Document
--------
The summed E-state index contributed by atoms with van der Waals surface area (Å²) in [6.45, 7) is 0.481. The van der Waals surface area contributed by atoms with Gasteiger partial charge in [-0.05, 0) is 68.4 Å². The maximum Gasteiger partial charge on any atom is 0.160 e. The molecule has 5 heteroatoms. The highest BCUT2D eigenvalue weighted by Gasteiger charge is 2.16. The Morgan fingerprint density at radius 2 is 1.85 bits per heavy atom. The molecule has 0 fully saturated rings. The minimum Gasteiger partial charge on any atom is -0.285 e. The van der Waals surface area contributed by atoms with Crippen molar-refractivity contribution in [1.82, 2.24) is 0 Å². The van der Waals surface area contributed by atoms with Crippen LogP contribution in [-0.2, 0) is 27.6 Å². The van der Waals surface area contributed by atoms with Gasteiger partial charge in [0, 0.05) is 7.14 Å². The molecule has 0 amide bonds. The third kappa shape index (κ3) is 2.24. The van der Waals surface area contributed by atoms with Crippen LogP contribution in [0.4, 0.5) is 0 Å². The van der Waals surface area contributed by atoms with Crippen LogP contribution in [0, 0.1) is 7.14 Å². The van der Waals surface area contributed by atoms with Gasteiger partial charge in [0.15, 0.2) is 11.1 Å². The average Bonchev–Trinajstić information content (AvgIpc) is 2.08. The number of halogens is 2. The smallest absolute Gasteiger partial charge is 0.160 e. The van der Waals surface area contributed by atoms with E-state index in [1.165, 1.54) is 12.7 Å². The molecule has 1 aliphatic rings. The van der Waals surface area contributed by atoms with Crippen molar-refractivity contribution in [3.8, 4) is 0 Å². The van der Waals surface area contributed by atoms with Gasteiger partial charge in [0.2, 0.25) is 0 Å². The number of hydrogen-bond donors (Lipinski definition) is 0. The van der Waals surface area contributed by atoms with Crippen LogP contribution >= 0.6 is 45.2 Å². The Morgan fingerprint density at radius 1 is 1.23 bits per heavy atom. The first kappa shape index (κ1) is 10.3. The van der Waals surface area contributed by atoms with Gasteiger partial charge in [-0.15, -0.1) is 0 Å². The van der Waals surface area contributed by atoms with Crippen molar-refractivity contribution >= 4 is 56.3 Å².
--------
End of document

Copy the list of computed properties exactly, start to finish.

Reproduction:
The summed E-state index contributed by atoms with van der Waals surface area (Å²) in [6.45, 7) is 0.481. The van der Waals surface area contributed by atoms with Gasteiger partial charge in [-0.05, 0) is 68.4 Å². The maximum Gasteiger partial charge on any atom is 0.160 e. The molecule has 5 heteroatoms. The highest BCUT2D eigenvalue weighted by Gasteiger charge is 2.16. The Morgan fingerprint density at radius 2 is 1.85 bits per heavy atom. The molecule has 0 fully saturated rings. The minimum Gasteiger partial charge on any atom is -0.285 e. The van der Waals surface area contributed by atoms with Crippen molar-refractivity contribution in [1.82, 2.24) is 0 Å². The van der Waals surface area contributed by atoms with Crippen LogP contribution in [-0.2, 0) is 27.6 Å². The van der Waals surface area contributed by atoms with Gasteiger partial charge in [0, 0.05) is 7.14 Å². The molecule has 0 amide bonds. The third kappa shape index (κ3) is 2.24. The van der Waals surface area contributed by atoms with Crippen LogP contribution in [0.4, 0.5) is 0 Å². The van der Waals surface area contributed by atoms with Crippen LogP contribution in [0, 0.1) is 7.14 Å². The van der Waals surface area contributed by atoms with Gasteiger partial charge in [0.15, 0.2) is 11.1 Å². The average Bonchev–Trinajstić information content (AvgIpc) is 2.08. The number of halogens is 2. The smallest absolute Gasteiger partial charge is 0.160 e. The van der Waals surface area contributed by atoms with E-state index in [1.165, 1.54) is 12.7 Å². The molecule has 1 aliphatic rings. The van der Waals surface area contributed by atoms with Crippen molar-refractivity contribution in [3.8, 4) is 0 Å². The van der Waals surface area contributed by atoms with Gasteiger partial charge in [0.2, 0.25) is 0 Å². The number of hydrogen-bond donors (Lipinski definition) is 0. The van der Waals surface area contributed by atoms with Crippen LogP contribution >= 0.6 is 45.2 Å². The Morgan fingerprint density at radius 1 is 1.23 bits per heavy atom. The first kappa shape index (κ1) is 10.3. The van der Waals surface area contributed by atoms with Gasteiger partial charge in [-0.15, -0.1) is 0 Å². The van der Waals surface area contributed by atoms with Crippen molar-refractivity contribution >= 4 is 56.3 Å².